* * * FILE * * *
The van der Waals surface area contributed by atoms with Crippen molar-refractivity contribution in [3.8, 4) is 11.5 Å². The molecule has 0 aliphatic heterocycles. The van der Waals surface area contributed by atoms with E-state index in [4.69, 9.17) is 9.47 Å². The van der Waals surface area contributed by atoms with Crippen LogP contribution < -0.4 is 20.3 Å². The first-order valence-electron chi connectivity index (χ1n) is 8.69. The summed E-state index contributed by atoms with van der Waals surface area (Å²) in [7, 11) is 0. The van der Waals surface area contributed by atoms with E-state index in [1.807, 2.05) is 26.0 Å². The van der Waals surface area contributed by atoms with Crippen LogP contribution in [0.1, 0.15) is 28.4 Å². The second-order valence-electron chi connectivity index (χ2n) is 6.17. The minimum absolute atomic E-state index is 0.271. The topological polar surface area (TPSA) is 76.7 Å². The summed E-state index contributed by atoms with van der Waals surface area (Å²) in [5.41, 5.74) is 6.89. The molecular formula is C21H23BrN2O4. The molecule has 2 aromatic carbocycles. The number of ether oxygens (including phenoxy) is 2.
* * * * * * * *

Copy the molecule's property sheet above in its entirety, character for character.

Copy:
The van der Waals surface area contributed by atoms with Crippen molar-refractivity contribution in [3.8, 4) is 11.5 Å². The molecule has 0 aliphatic heterocycles. The van der Waals surface area contributed by atoms with E-state index in [4.69, 9.17) is 9.47 Å². The van der Waals surface area contributed by atoms with Crippen LogP contribution < -0.4 is 20.3 Å². The first-order valence-electron chi connectivity index (χ1n) is 8.69. The summed E-state index contributed by atoms with van der Waals surface area (Å²) in [7, 11) is 0. The van der Waals surface area contributed by atoms with E-state index in [1.807, 2.05) is 26.0 Å². The van der Waals surface area contributed by atoms with Crippen LogP contribution in [0.1, 0.15) is 28.4 Å². The second-order valence-electron chi connectivity index (χ2n) is 6.17. The minimum absolute atomic E-state index is 0.271. The topological polar surface area (TPSA) is 76.7 Å². The summed E-state index contributed by atoms with van der Waals surface area (Å²) in [5.41, 5.74) is 6.89. The molecular formula is C21H23BrN2O4. The molecule has 2 aromatic carbocycles. The number of ether oxygens (including phenoxy) is 2.